Let me put it this way.
It’s the same reason that I’m happy to see Steve Carell in an Action Comedy like “Get Smart” but I would be loath to see him at the center of an actual action movie.
Now, you could make the argument that Mutt isn’t a tough guy but a kid trying to put on being tough as a defense mechanism. And that sort of tracks. But it doesn’t negate my second problem with Mutt. Which is I don’t believe that Indy and Marion’s kid would grow up to be a Greaser!
The Greaser in fifties iconography was meant as a reaction to the period’s regressive social mores. The Eisenhower/suburban/mom and dad behind the picket fence with the two car garage. Now the film is somewhat vague on the subject of Mutt’s home life. (Because it’s an adventure film, not a kitchen sink drama called “Mutt’s Life”.) But I honestly can’t imagine (School issues not withstanding.) a Marion Ravenwood-Williams run home being that repressive. If anything, I can imagine Marion being the fun Bohemian mom. The one who reads Kerouac out loud at birthday parties. Dances to Charlie Parker while getting tea time ready. (Remember, he grows up in England.)
And you know given her past, when she sees someone sipping a martini at a faculty mixer, she’s thinking, “Bitch, half a bottle of tequila and I will own your ass!”.
You don’t rebel against Bohemian mom by becoming a greaser. You rebel against Bohemian mom by becoming an Tory Accountant.
So the question becomes, how do you change Mutt Williams and make him a more plausible Sidekick/Son for Indy?
Well, you can’t make him a full academic who’s had no experience in the field because he’d just spend the entire bitching and moaning. And if we’ve learned nothing from “Temple of Doom” Bitching and Moaning are the twin cockblocks of action. But you do want him different from Indy so that there’s some form of character conflict. And you have to have him have some experience in the field so when shit goes down, he can at least hold his own.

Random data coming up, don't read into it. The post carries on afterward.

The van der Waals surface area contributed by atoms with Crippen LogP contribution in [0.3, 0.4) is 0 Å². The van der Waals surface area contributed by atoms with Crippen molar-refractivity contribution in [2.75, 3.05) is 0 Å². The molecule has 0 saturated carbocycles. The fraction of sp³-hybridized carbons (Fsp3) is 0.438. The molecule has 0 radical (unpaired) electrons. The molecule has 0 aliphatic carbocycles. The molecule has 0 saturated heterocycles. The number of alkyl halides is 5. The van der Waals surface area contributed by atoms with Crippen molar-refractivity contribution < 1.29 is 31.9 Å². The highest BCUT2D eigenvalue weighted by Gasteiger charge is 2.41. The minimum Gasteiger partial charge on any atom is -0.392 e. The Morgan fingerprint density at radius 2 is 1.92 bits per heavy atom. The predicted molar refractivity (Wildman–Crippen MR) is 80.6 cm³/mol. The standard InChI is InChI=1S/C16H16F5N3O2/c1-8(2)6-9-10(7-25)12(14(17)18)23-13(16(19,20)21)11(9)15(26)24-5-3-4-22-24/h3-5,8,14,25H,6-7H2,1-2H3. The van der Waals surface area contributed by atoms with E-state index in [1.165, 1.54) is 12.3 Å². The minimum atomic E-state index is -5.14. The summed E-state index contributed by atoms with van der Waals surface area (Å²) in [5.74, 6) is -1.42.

My answer: Young Stanley Kubrick!
Kubrick never went to college due to low grades and instead wound up working forLook Magazine. It wouldn’t be that much of a stretch to imagine Mutt choosing photojournalism and using the opportunity of this adventure with Indy to try to make his bones with the magazine he’s working for. (While trying to save his mom, of course.)
And as long as we’re filching from Kubrick, give Mutt his chess playing skills and the tactical thinking that comes with it, contrasting with Indy’s more improvisational style. (For a change, you’re making the kid the cool-headed rationalist while the parent is the impulsive one.)
And you know that nice “Follow your Bliss” beat that takes place outside the Peruvian Jail? Swap out Photography for Motorcycle Repair and it still works!
And let’s be frank, a nerdy but game photographer with a predilection towards over thinking? LeBeouf could have played the hell out of that.
(Seriously, Lucas? You want to go back and fix this. Give me a call. I’m in the book. Also, I have some ideas on how to salvage JarJar.)
So, yeah. “Crystal Skull” isn’t perfect. But it’s a perfectly enjoyable pulp adventure that works provided that you view it as a movie and not an attempt to recapture your lost youth.
Because seriously, you’re getting that back.
You’re not eighteen anymore. You’re in your forties. You got kids, a mortgage, a Dodge Dart that needs new tires, you’re having your prostate examine next week. That red headed, hipster chick temp who helps with filing at the office looks at you with pity. FOR THE LOVE OF GOD, LET THE DREAM DIE!!